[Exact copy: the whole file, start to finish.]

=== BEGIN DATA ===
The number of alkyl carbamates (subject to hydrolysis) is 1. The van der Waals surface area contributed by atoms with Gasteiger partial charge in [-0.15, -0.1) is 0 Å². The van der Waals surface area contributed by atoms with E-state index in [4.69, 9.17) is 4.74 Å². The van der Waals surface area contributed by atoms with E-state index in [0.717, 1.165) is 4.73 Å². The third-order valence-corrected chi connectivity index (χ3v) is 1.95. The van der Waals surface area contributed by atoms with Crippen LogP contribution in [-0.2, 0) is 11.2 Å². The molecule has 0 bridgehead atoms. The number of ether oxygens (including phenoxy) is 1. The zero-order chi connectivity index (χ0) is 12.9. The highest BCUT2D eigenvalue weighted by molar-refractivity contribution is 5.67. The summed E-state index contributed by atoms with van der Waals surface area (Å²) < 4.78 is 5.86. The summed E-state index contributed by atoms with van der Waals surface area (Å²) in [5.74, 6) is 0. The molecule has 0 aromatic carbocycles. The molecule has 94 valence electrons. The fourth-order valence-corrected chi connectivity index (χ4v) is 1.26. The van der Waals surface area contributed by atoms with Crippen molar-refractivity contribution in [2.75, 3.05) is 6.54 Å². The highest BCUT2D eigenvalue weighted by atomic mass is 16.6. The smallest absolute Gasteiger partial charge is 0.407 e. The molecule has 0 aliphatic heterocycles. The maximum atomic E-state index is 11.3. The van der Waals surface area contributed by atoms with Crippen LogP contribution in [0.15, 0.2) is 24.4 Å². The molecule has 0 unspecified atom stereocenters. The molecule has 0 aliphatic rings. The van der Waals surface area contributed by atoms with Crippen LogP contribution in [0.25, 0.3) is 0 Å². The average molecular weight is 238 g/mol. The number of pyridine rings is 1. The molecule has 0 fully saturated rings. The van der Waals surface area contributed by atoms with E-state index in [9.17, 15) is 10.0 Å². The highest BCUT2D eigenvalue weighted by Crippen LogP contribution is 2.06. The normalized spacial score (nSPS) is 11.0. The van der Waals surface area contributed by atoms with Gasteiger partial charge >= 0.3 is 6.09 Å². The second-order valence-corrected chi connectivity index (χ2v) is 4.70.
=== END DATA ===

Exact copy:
The number of alkyl carbamates (subject to hydrolysis) is 1. The van der Waals surface area contributed by atoms with Gasteiger partial charge in [-0.15, -0.1) is 0 Å². The van der Waals surface area contributed by atoms with E-state index in [4.69, 9.17) is 4.74 Å². The van der Waals surface area contributed by atoms with E-state index in [0.717, 1.165) is 4.73 Å². The third-order valence-corrected chi connectivity index (χ3v) is 1.95. The van der Waals surface area contributed by atoms with Crippen LogP contribution in [-0.2, 0) is 11.2 Å². The molecule has 0 bridgehead atoms. The number of ether oxygens (including phenoxy) is 1. The zero-order chi connectivity index (χ0) is 12.9. The highest BCUT2D eigenvalue weighted by molar-refractivity contribution is 5.67. The summed E-state index contributed by atoms with van der Waals surface area (Å²) < 4.78 is 5.86. The summed E-state index contributed by atoms with van der Waals surface area (Å²) in [5.74, 6) is 0. The molecule has 0 aromatic carbocycles. The molecule has 94 valence electrons. The fourth-order valence-corrected chi connectivity index (χ4v) is 1.26. The van der Waals surface area contributed by atoms with Crippen molar-refractivity contribution in [2.75, 3.05) is 6.54 Å². The highest BCUT2D eigenvalue weighted by atomic mass is 16.6. The smallest absolute Gasteiger partial charge is 0.407 e. The molecule has 0 aliphatic heterocycles. The maximum atomic E-state index is 11.3. The van der Waals surface area contributed by atoms with Crippen LogP contribution in [0.15, 0.2) is 24.4 Å². The molecule has 0 unspecified atom stereocenters. The molecule has 0 aliphatic rings. The van der Waals surface area contributed by atoms with Crippen LogP contribution in [0.25, 0.3) is 0 Å². The average molecular weight is 238 g/mol. The number of pyridine rings is 1. The molecule has 0 fully saturated rings. The van der Waals surface area contributed by atoms with E-state index in [9.17, 15) is 10.0 Å². The highest BCUT2D eigenvalue weighted by Crippen LogP contribution is 2.06. The normalized spacial score (nSPS) is 11.0. The van der Waals surface area contributed by atoms with Gasteiger partial charge >= 0.3 is 6.09 Å². The second-order valence-corrected chi connectivity index (χ2v) is 4.70.